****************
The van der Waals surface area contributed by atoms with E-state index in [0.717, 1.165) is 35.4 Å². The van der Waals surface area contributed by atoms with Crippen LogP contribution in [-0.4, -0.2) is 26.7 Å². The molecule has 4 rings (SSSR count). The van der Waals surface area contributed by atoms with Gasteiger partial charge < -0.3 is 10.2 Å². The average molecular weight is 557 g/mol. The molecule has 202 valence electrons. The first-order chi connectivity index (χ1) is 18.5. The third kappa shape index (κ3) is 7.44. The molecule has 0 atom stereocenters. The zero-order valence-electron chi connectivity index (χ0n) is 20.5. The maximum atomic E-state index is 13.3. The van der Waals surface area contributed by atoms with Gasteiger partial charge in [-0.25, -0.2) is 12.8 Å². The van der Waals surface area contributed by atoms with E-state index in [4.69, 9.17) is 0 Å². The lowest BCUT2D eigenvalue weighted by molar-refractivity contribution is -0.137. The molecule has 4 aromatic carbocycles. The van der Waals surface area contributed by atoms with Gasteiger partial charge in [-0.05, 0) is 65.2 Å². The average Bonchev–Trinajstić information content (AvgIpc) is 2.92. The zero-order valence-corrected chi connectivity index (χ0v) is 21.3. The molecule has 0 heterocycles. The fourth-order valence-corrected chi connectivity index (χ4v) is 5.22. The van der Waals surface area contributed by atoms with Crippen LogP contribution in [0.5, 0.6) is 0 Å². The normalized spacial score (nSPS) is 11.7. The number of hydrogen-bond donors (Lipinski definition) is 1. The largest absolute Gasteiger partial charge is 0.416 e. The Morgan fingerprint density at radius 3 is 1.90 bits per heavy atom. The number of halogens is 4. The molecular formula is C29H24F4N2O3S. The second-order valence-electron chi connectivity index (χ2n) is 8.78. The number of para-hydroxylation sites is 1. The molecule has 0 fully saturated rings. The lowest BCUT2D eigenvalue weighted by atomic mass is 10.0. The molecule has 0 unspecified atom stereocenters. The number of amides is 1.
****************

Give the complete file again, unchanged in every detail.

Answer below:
The van der Waals surface area contributed by atoms with E-state index in [0.717, 1.165) is 35.4 Å². The van der Waals surface area contributed by atoms with Crippen LogP contribution in [-0.4, -0.2) is 26.7 Å². The molecule has 4 rings (SSSR count). The van der Waals surface area contributed by atoms with Gasteiger partial charge < -0.3 is 10.2 Å². The average molecular weight is 557 g/mol. The molecule has 202 valence electrons. The first-order chi connectivity index (χ1) is 18.5. The third kappa shape index (κ3) is 7.44. The molecule has 0 atom stereocenters. The zero-order valence-electron chi connectivity index (χ0n) is 20.5. The maximum atomic E-state index is 13.3. The van der Waals surface area contributed by atoms with Gasteiger partial charge in [-0.25, -0.2) is 12.8 Å². The van der Waals surface area contributed by atoms with E-state index in [4.69, 9.17) is 0 Å². The lowest BCUT2D eigenvalue weighted by molar-refractivity contribution is -0.137. The molecule has 4 aromatic carbocycles. The van der Waals surface area contributed by atoms with Gasteiger partial charge in [-0.05, 0) is 65.2 Å². The average Bonchev–Trinajstić information content (AvgIpc) is 2.92. The zero-order valence-corrected chi connectivity index (χ0v) is 21.3. The molecule has 0 heterocycles. The fourth-order valence-corrected chi connectivity index (χ4v) is 5.22. The van der Waals surface area contributed by atoms with Crippen LogP contribution in [0.5, 0.6) is 0 Å². The normalized spacial score (nSPS) is 11.7. The number of hydrogen-bond donors (Lipinski definition) is 1. The largest absolute Gasteiger partial charge is 0.416 e. The Morgan fingerprint density at radius 3 is 1.90 bits per heavy atom. The number of halogens is 4. The molecular formula is C29H24F4N2O3S. The second-order valence-electron chi connectivity index (χ2n) is 8.78. The number of para-hydroxylation sites is 1. The molecule has 0 fully saturated rings. The lowest BCUT2D eigenvalue weighted by atomic mass is 10.0. The molecule has 0 unspecified atom stereocenters. The number of amides is 1.